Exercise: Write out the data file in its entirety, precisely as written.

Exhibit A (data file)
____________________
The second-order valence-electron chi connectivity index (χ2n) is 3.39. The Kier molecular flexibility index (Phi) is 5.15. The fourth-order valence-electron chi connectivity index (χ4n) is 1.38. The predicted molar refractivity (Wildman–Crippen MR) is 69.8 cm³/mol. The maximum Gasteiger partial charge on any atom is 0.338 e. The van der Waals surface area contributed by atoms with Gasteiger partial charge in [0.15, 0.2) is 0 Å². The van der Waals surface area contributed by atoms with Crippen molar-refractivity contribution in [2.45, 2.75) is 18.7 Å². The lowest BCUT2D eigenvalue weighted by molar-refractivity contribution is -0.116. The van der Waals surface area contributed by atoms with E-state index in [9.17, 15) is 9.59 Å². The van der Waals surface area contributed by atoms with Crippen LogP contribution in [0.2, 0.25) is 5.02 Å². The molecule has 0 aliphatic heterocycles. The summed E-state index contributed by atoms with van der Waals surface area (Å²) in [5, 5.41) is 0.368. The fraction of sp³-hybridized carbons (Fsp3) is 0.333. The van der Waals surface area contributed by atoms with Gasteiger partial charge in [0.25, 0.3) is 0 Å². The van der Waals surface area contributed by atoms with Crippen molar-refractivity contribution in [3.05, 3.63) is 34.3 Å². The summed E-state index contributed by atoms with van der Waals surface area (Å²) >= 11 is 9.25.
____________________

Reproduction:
The second-order valence-electron chi connectivity index (χ2n) is 3.39. The Kier molecular flexibility index (Phi) is 5.15. The fourth-order valence-electron chi connectivity index (χ4n) is 1.38. The predicted molar refractivity (Wildman–Crippen MR) is 69.8 cm³/mol. The maximum Gasteiger partial charge on any atom is 0.338 e. The van der Waals surface area contributed by atoms with Gasteiger partial charge in [0.15, 0.2) is 0 Å². The van der Waals surface area contributed by atoms with Crippen molar-refractivity contribution in [2.45, 2.75) is 18.7 Å². The lowest BCUT2D eigenvalue weighted by molar-refractivity contribution is -0.116. The van der Waals surface area contributed by atoms with E-state index in [9.17, 15) is 9.59 Å². The van der Waals surface area contributed by atoms with Crippen LogP contribution in [0.2, 0.25) is 5.02 Å². The molecule has 0 aliphatic heterocycles. The summed E-state index contributed by atoms with van der Waals surface area (Å²) in [5, 5.41) is 0.368. The fraction of sp³-hybridized carbons (Fsp3) is 0.333. The van der Waals surface area contributed by atoms with Gasteiger partial charge in [0.25, 0.3) is 0 Å². The van der Waals surface area contributed by atoms with Crippen molar-refractivity contribution in [3.05, 3.63) is 34.3 Å². The summed E-state index contributed by atoms with van der Waals surface area (Å²) >= 11 is 9.25.